Wednesday, December 22, 2004

Exley explains.


Zack Exley weighs in with a pointed self-defense at Kos. In short, he says he comments were generally misrepresented and specifically misquoted. Fair enough. While my overall criticism of the Kerry/Edwards online campaing stand, it's hardly fair to hold Exley responsible for word he says he never said, or those whose meaning was misconstrued.

Still, a couple of points from his defense leave me scratching my head. He writes...
My main point was that the conventional wisdom of Internet politics mistakenly de-emphasizes list building, email communications from the campaign to supporters, doing tools right, and constantly evaluating every online endeavor that consumes resources INSIDE the campaign on the basis of measurable positive results for the campaign.
Really? Where does that "conventional wisdom" come from, exactly? Who in the online community argues against creating and refining voter lists? Who's advocating doing tools wrong, purposely? Who claims that results don't matter? It's that kind of generalization that could lead even a friendly observer (and really, I want to be a friendly observer) to misconstrue what Zack's talking about.

He goes on to say that...
I keep getting criticized by Internet thinkers for being all top-down. The reason: I keep telling them that when it comes to campaigns (and only campaigns) they need to stop focusing on communication among supporters TO THE EXCLUSION of communication from the center.
..but it never seems to occur to him that if a campaign's online activity is perceived as being "all top-down" some responsibility for that perception might accrue to, well, the Director of Online Communications, for instance.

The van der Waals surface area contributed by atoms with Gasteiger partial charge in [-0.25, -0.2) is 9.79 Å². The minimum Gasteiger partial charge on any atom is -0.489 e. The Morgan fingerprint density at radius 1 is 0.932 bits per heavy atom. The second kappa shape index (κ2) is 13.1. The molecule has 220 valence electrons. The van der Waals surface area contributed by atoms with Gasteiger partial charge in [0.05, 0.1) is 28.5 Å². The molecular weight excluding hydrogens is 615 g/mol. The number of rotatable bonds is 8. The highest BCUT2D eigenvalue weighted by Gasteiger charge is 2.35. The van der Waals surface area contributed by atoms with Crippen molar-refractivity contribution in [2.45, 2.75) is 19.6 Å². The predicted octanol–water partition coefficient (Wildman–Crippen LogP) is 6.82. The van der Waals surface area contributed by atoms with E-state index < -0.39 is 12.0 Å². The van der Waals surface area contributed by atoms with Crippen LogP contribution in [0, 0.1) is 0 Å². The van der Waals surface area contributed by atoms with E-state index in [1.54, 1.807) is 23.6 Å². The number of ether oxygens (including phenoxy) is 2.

One of the most frustrating parts of any campaign is the postscript. When successful, there's always a line of people willing to take full credit, and when there's failure, the same lineup is on hand to insist that they had little to say about the campaign and little to do with the outcome.

In fact, there's praise and blame to be shared, regardless of the outcome. The Kerry/Edwards campaign didn't win the election (pending a miracle in Ohio), but they got a lot of things right along the way, some of which Zack Exley can rightly claim credit for. They got a lot of things wrong, too, and Exley shares some degree of culpability in some of them, including the final outcome. Any truly usefull assessment of the outcome has to recognize both sides of the credit/blame equation.

Exley learned a lot from the '04 campaign, and has a lot to teach us, but those lessons won't be fully digested by him or translated to us without a higher level of objectivity. That may well come in time. It hasn't, apparently, happened yet.

(Daniel has a different take and an independent defense of Exsley that's worth your attention. And thanks to Linnet for tipping me to Exsley's comment at Kos.)


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